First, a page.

Valtteri (above) and Gillian (below) in our camp in Newfoundland.

    Finding someone who could mount the scope for me proved to be a bigger ordeal than I would have anticipated. I had to try two separate gun shops, the first guy told me he didn't have the right tools to mount it, and the second guy I tried told me he wasn't confident he'd gotten it perfectly level, and he refused to take payment because of it. Turns out this wouldn't matter too much though, as I'd booked a few hours of long-distance shooting lessons at a place in New Jersey called Griffin and Howe, with the understanding that lesson would include making sure my scope was properly installed and setup for the rifle before we began shooting.  

    Griffin and Howe is actually a custom gun manufacturer of precision rifles and shotguns, but they have a shooting academy where you can tailor a private lesson for your exact needs. They are partnered with a private hunting and fishing club in New Jersey called the Hudson Farm. This place is on a different stratosphere compared to any other rod and gun club I've ever seen.  The property is almost 4,000 acres, with a lodge that looks like a southern plantation, and a helicopter pad out back. Annual membership is more than what a lot of folks make in a year, but it is a very impressive place. Thankfully you don't have to be a member to book a lesson with Griffin and Howe, but you do have to abide by their dress code (no jeans, and gentlemen must wear a collared shirt.)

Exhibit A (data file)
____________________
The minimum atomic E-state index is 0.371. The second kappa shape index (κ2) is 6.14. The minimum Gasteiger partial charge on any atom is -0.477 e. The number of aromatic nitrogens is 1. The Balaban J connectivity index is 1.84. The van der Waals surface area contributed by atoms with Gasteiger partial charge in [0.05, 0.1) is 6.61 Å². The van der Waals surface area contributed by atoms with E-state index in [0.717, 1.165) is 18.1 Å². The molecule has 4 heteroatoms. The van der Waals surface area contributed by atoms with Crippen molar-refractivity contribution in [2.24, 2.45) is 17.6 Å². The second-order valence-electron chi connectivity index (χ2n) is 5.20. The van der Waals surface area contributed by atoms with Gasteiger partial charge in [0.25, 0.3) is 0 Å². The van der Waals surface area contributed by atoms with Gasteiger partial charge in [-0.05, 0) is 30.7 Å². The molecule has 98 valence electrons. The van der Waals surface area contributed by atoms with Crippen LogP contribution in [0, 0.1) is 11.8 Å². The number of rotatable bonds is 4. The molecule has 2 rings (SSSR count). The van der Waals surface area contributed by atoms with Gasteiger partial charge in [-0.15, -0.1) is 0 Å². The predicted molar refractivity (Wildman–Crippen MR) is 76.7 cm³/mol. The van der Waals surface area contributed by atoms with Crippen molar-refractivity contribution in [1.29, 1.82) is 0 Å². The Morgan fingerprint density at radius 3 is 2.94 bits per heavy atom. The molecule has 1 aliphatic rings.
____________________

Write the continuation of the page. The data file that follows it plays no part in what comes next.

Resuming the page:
Getting dialed in at Griffin and Howe.